The Cubs expect the impossible from Kyle Schwarber, envisioning him as their Babe Ruth when he played at Indiana University, watching his towering home runs as a rookie during the 2015 playoffs and witnessing a medical miracle, raking in the World Series some six months after major surgery on his left knee.
Never bet against Schwarber is part of The Cubs Way. Manager Joe Maddon wouldn’t overreact to a downturn this early in the season and pull the plug on a leadoff experiment with Schwarber hitting .196 on May 2.
“He’s scary, man,” Maddon said, calling the shot during Tuesday’s pregame media session at Wrigley Field. “Listen, every time he comes up, I think something good’s going to happen. Every time. Every time.”
That faith paid off during an 8-3 victory over the Philadelphia Phillies, Schwarber hammering an 82-mph Jeremy Hellickson pitch into the right-field bleachers for the go-ahead, three-run homer in the fourth inning and giving a jolt to a team that views him as an emotional leader.
Schwarber hadn’t homered in two weeks, watching his OPS tumble 190 points to .652, leading to what-have-you-done-for-me-lately questions about the lineup.
“I feel like I’m right there,” Schwarber promised before the game. “I just got to stick with my process. I’m not going to be outcome-based where you just focus on a number. That’s why it’s called average. It’s an accumulation of something over the course of time.
“It’s a game of millimeters. I feel like I’m putting some good swings on some balls and I’m just fouling them right back.
“I’m just not getting the results I want. Once I make that adjustment – get that millimeter where I’m missing the ball – it’s going to be a good feeling.”
The Cubs are now 14-12 and still in first place without clicking on all cylinders. The crowd chanted “JAV-Y! JAV-Y” on a night where Javier Baez went 4-for-4 and fell a double short of hitting for the cycle. Kris Bryant tripled and homered after a pregame ceremony where he posed with Hall of Famer Ryne Sandberg and the 2016 National League MVP award. Carl Edwards Jr., Hector Rondon and Wade Davis covered the final four innings and combined have now allowed one earned run through 35 appearances.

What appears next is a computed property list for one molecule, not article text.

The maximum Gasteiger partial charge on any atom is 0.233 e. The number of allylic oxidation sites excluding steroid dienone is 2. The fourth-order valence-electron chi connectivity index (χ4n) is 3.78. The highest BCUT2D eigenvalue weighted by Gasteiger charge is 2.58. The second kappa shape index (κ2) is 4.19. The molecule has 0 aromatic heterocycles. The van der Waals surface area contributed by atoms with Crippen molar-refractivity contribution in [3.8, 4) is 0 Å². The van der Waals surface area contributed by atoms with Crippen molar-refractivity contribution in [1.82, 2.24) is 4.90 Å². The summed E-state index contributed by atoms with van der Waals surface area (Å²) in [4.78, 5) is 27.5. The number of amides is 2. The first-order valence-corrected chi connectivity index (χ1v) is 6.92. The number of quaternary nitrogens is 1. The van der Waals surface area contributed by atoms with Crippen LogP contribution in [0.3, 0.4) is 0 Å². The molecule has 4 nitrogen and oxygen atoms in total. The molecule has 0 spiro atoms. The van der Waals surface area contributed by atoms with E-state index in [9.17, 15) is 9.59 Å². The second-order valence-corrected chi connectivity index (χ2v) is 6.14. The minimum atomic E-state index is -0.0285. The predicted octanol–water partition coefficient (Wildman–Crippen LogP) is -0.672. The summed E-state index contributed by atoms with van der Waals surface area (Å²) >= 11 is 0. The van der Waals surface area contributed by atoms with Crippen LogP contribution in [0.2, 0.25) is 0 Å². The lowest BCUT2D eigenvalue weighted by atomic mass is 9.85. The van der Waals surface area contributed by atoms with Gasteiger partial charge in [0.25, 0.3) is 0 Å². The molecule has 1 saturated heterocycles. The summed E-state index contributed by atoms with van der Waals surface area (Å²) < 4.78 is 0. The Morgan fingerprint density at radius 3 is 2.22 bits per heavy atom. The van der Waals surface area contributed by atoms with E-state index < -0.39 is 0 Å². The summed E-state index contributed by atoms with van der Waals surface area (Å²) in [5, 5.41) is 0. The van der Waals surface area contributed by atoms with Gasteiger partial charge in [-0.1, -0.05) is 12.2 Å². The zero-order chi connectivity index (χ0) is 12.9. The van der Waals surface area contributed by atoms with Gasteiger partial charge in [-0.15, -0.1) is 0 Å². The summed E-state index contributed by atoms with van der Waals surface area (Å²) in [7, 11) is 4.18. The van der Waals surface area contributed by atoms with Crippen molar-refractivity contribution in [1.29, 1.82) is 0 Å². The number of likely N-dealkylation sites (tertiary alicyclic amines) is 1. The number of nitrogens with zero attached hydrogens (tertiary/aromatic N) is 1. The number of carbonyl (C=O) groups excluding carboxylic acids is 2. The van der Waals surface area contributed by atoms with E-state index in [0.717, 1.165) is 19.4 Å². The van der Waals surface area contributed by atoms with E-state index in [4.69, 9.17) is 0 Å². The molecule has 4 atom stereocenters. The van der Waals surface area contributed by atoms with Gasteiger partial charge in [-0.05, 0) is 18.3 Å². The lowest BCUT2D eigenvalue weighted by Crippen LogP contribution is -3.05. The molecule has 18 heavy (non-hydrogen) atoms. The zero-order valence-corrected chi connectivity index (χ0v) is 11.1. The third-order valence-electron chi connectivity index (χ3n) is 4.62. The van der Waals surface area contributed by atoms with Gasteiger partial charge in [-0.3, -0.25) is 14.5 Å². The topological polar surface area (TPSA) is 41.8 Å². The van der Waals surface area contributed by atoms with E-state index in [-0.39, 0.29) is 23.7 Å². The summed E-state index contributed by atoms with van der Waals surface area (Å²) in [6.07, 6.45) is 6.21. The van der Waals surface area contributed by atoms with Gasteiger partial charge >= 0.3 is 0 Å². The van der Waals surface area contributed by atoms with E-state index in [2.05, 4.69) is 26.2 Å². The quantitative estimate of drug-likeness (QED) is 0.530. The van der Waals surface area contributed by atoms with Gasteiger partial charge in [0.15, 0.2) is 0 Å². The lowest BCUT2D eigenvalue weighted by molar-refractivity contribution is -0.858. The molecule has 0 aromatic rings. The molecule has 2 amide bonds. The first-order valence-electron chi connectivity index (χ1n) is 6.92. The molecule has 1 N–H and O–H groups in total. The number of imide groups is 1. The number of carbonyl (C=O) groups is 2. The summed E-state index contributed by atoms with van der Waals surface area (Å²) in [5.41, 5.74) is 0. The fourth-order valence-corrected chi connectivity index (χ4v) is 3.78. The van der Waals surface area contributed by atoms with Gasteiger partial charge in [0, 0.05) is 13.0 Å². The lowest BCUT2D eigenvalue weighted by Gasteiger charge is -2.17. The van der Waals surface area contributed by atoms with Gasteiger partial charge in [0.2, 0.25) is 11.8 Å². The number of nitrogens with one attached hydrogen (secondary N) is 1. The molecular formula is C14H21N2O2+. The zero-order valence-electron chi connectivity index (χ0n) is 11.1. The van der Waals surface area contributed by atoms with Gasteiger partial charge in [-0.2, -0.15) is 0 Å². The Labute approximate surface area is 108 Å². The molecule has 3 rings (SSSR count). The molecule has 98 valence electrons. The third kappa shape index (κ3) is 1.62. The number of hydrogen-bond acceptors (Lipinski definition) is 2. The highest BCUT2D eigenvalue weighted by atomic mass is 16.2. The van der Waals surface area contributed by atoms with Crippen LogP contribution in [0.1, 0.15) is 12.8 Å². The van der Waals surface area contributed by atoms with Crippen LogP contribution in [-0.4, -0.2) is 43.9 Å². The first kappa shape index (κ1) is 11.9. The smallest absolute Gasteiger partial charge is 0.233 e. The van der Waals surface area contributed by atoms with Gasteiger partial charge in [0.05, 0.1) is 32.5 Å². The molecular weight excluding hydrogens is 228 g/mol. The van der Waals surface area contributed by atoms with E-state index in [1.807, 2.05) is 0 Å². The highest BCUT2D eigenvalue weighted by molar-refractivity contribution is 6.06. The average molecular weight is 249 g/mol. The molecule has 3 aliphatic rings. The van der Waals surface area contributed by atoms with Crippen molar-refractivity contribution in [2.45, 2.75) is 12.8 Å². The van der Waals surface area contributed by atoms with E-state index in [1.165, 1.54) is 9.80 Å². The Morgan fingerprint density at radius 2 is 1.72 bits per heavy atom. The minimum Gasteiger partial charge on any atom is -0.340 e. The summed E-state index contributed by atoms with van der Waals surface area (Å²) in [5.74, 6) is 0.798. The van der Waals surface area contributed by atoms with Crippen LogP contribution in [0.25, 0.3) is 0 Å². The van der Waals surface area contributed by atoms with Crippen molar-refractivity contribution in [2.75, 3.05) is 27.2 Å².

Two months removed from his 24th birthday, Schwarber is a legend who hadn’t played in a big-league game in May until Monday night, and hasn’t come close to completing a full season in The Show yet.
“We all kind of forget that,” winning pitcher Jon Lester said. “It’s been such a small sample size from him obviously being hurt last year and not playing a lot. I think that has a lot to do with where he’s at right now. You take a full year off of baseball. Obviously, we saw what he did in the World Series, and I think that’s just more kind of adrenaline.
“Now with the grind of every day, he’s seeing how he’s getting pitched to. He has to make adjustments, and that’s the name of this game. You have the BATS (video) system, and every team has that, so they have a scouting report going in, what they’re going to try to do.
“He’ll be fine. We know the talent. We all know what he can do. It’s just a matter of getting going. We got a lot of guys like that right now. I feel like we’re kind of on the cusp of getting guys going, both on the pitching side and on the offensive side.”
Add this STATS Inc. bullet point to the resume: Schwarber (97 games) is now the fastest Cub to reach 20 career home runs since 1913.
“That’s cool,” Schwarber said. “But I still want to focus on this year. I still want to focus on having good at-bats. I want to focus on winning. And I want to focus on getting back to where we want to be – which is being the last team standing at the end of the year.”